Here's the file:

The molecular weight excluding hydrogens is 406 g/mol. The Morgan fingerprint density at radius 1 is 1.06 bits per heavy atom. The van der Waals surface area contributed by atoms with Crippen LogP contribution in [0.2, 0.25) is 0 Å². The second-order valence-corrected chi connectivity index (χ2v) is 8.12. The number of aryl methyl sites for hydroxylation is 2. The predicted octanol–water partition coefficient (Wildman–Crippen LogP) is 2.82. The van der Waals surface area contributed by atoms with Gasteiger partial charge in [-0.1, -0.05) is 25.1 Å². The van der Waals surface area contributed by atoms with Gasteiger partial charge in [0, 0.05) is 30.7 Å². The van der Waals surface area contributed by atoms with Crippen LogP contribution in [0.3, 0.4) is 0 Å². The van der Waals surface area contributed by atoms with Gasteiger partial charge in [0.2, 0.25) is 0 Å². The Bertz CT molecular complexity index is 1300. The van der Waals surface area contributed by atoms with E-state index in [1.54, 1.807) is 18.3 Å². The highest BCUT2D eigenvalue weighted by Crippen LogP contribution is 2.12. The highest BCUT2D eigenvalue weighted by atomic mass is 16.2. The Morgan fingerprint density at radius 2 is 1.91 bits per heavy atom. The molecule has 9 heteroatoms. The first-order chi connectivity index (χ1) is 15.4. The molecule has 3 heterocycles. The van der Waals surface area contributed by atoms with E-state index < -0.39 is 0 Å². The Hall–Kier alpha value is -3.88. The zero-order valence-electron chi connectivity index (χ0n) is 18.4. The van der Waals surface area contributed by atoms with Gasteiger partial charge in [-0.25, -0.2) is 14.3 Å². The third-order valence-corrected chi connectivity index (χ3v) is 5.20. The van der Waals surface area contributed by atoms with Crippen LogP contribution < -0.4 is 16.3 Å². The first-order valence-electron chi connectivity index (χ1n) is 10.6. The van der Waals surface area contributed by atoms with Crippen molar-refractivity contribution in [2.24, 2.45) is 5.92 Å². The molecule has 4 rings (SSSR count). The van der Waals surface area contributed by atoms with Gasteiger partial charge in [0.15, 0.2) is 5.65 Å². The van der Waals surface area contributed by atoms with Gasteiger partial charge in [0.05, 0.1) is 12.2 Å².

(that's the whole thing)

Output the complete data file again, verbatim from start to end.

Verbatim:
The molecular weight excluding hydrogens is 406 g/mol. The Morgan fingerprint density at radius 1 is 1.06 bits per heavy atom. The van der Waals surface area contributed by atoms with Crippen LogP contribution in [0.2, 0.25) is 0 Å². The second-order valence-corrected chi connectivity index (χ2v) is 8.12. The number of aryl methyl sites for hydroxylation is 2. The predicted octanol–water partition coefficient (Wildman–Crippen LogP) is 2.82. The van der Waals surface area contributed by atoms with Gasteiger partial charge in [-0.1, -0.05) is 25.1 Å². The van der Waals surface area contributed by atoms with Gasteiger partial charge in [0, 0.05) is 30.7 Å². The van der Waals surface area contributed by atoms with Crippen LogP contribution in [0.3, 0.4) is 0 Å². The van der Waals surface area contributed by atoms with Gasteiger partial charge in [0.2, 0.25) is 0 Å². The Bertz CT molecular complexity index is 1300. The van der Waals surface area contributed by atoms with E-state index in [1.54, 1.807) is 18.3 Å². The highest BCUT2D eigenvalue weighted by Crippen LogP contribution is 2.12. The highest BCUT2D eigenvalue weighted by atomic mass is 16.2. The Morgan fingerprint density at radius 2 is 1.91 bits per heavy atom. The molecule has 9 heteroatoms. The first-order chi connectivity index (χ1) is 15.4. The molecule has 3 heterocycles. The van der Waals surface area contributed by atoms with E-state index < -0.39 is 0 Å². The Hall–Kier alpha value is -3.88. The zero-order valence-electron chi connectivity index (χ0n) is 18.4. The van der Waals surface area contributed by atoms with Gasteiger partial charge in [-0.25, -0.2) is 14.3 Å². The third-order valence-corrected chi connectivity index (χ3v) is 5.20. The van der Waals surface area contributed by atoms with Crippen LogP contribution < -0.4 is 16.3 Å². The first-order valence-electron chi connectivity index (χ1n) is 10.6. The van der Waals surface area contributed by atoms with Crippen molar-refractivity contribution in [2.24, 2.45) is 5.92 Å². The molecule has 4 rings (SSSR count). The van der Waals surface area contributed by atoms with Gasteiger partial charge in [0.15, 0.2) is 5.65 Å². The van der Waals surface area contributed by atoms with Gasteiger partial charge in [0.05, 0.1) is 12.2 Å².